1.1 Types of food (āhāra) that living beings (empirical souls) take.

i. ‘Oza’ or life span determination at the time of birth is the energy the living being takes at the time of birth and this energy stays until his /her death. We hear stories of some living beings buried under debris for days together alive due to the existence of this energy.

ii. ‘Roma’ or nutrient & energy absorbed from environment directly.  Every pour of body (millions in number) is capable of absorbing nutrients from the air & solar energy (similar to the process called photo synthesis in plants where the leaves absorb all the food from air and sun light and convert them to plant and its branches, leaves, fruits and flowers. Jain texts and modern medical science emphasize and provide several means to enable us use this type of food and minimize the need of the third type i.e. kavalāhāra.

iii. ‘Kavala’ or food taken as morsels by mouth or injected in the body by other means. Generally we man this type of food to denote all types of food. Few people realize that solar energy and fresh air are components of food (type ii indicated above).

iv.‘Mano’ or mental food.  All the necessary nutrients needed are available in the environment around us. However our spiritual capabilities are not so advanced to use this method. Monks do develop such capabilities through their practice of Mokşa Mārga. Stories abound in Jain texts or such developments (generally Jain texts have four types of stories namely Women (stri), Food (bhatta), Kingship (rāja) and country (deśa)). It is also said that celestial beings i.e. heavenly beings (gods and goddesses) have such capabilities and their bodies are even termed as celestial body so that they do not need ‘kavalāhāra’.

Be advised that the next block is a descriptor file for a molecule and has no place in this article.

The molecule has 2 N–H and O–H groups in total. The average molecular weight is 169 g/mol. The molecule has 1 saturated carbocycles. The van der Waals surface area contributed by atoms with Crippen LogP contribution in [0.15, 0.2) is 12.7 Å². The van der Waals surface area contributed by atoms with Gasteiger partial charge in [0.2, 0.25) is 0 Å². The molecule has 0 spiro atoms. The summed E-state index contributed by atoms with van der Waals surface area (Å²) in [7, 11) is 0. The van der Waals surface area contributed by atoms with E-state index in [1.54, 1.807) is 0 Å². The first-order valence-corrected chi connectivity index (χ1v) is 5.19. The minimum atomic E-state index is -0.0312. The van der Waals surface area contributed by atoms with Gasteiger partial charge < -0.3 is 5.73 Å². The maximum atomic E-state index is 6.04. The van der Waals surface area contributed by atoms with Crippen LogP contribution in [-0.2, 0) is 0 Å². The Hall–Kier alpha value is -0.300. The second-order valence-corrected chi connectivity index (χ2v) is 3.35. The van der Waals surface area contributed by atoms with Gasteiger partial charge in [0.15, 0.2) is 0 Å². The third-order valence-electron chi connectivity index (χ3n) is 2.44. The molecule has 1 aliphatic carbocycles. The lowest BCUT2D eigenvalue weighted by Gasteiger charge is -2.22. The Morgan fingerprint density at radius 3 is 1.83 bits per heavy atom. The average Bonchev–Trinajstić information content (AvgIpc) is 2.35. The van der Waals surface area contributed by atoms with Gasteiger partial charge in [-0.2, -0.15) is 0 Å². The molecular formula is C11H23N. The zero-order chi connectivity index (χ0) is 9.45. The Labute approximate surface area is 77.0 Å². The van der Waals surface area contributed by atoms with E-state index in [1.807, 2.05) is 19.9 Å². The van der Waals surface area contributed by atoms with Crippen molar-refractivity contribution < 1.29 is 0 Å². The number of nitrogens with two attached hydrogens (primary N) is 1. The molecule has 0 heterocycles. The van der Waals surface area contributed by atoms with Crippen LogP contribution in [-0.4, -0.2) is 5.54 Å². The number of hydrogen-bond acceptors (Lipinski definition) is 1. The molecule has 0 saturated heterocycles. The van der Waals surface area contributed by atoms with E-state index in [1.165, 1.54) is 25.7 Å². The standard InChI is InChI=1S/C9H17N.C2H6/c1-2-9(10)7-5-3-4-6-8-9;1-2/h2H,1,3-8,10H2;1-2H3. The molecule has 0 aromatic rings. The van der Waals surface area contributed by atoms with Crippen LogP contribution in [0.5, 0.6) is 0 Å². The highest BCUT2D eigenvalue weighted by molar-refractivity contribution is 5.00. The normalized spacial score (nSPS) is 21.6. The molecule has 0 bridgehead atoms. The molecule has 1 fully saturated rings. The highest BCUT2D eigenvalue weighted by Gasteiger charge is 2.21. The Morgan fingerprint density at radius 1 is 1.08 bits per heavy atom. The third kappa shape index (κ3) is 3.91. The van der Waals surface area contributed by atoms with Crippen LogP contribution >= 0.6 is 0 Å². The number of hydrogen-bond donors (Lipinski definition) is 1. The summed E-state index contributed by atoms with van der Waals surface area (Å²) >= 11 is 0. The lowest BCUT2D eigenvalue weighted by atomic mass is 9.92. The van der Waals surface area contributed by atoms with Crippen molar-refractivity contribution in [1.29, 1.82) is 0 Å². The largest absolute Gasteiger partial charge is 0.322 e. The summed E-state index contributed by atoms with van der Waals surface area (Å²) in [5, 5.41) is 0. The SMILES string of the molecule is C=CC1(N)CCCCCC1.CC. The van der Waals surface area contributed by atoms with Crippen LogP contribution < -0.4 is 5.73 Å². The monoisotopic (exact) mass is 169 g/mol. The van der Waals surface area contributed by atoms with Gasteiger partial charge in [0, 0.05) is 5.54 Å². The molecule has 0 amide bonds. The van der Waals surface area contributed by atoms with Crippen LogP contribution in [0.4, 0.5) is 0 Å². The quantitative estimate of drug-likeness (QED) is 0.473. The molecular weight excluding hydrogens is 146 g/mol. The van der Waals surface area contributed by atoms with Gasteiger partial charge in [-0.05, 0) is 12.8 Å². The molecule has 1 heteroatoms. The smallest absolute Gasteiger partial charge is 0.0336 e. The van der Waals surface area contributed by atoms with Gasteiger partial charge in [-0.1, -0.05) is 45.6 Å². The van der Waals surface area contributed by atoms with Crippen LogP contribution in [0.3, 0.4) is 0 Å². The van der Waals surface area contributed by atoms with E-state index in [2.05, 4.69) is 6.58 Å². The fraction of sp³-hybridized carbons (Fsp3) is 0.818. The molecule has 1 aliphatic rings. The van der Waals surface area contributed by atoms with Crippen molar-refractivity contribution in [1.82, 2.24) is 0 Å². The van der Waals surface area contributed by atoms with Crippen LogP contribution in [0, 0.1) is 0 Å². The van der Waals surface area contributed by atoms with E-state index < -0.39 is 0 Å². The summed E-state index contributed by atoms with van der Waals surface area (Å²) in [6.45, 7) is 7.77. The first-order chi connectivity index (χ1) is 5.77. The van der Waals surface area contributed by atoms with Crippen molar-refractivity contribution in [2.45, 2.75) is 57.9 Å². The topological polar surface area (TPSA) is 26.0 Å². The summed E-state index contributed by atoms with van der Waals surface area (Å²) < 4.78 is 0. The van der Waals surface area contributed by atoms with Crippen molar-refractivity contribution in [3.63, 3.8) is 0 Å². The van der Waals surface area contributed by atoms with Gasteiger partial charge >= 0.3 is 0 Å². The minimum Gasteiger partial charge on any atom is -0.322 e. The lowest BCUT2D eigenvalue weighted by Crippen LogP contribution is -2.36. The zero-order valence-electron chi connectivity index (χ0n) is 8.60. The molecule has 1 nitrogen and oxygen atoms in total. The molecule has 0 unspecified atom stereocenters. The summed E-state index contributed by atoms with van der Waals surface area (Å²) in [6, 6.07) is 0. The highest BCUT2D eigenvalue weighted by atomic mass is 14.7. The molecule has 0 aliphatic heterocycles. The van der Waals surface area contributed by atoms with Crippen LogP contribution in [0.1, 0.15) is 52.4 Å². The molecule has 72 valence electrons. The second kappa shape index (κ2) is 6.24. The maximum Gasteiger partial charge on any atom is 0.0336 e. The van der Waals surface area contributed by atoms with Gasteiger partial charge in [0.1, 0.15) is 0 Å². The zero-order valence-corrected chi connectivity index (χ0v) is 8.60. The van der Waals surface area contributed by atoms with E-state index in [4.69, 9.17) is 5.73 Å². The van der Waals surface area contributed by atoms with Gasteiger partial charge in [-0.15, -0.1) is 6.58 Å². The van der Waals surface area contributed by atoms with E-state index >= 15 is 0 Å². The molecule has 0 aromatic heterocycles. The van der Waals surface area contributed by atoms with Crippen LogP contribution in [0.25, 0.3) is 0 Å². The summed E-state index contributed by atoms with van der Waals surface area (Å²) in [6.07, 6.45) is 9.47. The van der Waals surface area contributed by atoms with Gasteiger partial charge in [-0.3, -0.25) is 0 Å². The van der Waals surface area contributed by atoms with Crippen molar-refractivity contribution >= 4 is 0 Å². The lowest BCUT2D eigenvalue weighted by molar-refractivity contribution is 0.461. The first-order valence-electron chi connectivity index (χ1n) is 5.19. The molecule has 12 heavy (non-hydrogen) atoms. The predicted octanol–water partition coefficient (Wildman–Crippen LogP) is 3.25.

v. ‘Karmaņa’ or the absorption of karmaņa particles by the empirical soul due to its various non-self activities. These act as insulation for soul’s energy to enjoy its own nature of knowledge & bliss. These particles also reduce the efficiency of body parts to perform their function.  All spiritual practices aim at stopping further accumulation of these particles on the soul and to dissociate the existing bonding particles with soul.

2. Basis of Jain Diet

The question now arises, what is the proper food as per Jains? We know that one type of food makes us sick and the other type makes us healthy, calm and composed. Ayurveda divides food in three types namely ‘hita’ or beneficial to the body, mita or eating less than needed and ŗta i.e. which does not depend on exploitation of others and the consumer earns his food.   Jains talk primarily of the third type as the first two are corollaries of this.  We all talk of the kavalāhāra taken from the mouth or through other means introduced in the body as food. Perhaps Jain ethical texts emphasize the importance of food most for a happy life now and to move forward on Mokşa Mārga i.e. path of spiritual beneficiation to attain salvation. Basis of Jain diet can be enumerated as follows: